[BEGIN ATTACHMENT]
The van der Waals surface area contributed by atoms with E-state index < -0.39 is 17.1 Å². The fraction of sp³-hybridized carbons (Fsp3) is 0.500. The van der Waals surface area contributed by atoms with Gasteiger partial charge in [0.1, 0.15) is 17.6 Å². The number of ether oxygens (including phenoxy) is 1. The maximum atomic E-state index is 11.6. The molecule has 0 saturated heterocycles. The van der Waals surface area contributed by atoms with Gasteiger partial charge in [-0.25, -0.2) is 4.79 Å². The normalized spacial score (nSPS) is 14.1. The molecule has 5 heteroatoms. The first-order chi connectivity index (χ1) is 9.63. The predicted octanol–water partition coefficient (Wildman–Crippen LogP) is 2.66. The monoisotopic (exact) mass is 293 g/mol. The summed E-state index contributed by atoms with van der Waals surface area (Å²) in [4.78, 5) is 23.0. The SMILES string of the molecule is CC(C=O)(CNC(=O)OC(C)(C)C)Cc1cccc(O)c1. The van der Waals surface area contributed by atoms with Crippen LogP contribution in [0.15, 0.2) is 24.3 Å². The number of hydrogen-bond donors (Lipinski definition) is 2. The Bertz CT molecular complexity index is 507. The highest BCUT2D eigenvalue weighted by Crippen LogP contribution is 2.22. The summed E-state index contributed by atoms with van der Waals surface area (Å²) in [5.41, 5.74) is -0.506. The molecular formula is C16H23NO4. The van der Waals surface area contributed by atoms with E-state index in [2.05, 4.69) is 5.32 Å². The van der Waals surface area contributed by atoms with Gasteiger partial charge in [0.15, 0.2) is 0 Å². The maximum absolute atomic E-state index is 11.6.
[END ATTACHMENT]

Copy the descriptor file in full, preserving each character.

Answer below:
The van der Waals surface area contributed by atoms with E-state index < -0.39 is 17.1 Å². The fraction of sp³-hybridized carbons (Fsp3) is 0.500. The van der Waals surface area contributed by atoms with Gasteiger partial charge in [0.1, 0.15) is 17.6 Å². The number of ether oxygens (including phenoxy) is 1. The maximum atomic E-state index is 11.6. The molecule has 0 saturated heterocycles. The van der Waals surface area contributed by atoms with Gasteiger partial charge in [-0.25, -0.2) is 4.79 Å². The normalized spacial score (nSPS) is 14.1. The molecule has 5 heteroatoms. The first-order chi connectivity index (χ1) is 9.63. The predicted octanol–water partition coefficient (Wildman–Crippen LogP) is 2.66. The monoisotopic (exact) mass is 293 g/mol. The summed E-state index contributed by atoms with van der Waals surface area (Å²) in [4.78, 5) is 23.0. The SMILES string of the molecule is CC(C=O)(CNC(=O)OC(C)(C)C)Cc1cccc(O)c1. The van der Waals surface area contributed by atoms with Crippen LogP contribution in [0.15, 0.2) is 24.3 Å². The number of hydrogen-bond donors (Lipinski definition) is 2. The Bertz CT molecular complexity index is 507. The highest BCUT2D eigenvalue weighted by Crippen LogP contribution is 2.22. The summed E-state index contributed by atoms with van der Waals surface area (Å²) in [5.41, 5.74) is -0.506. The molecular formula is C16H23NO4. The van der Waals surface area contributed by atoms with E-state index in [2.05, 4.69) is 5.32 Å². The van der Waals surface area contributed by atoms with Gasteiger partial charge in [0.15, 0.2) is 0 Å². The maximum absolute atomic E-state index is 11.6.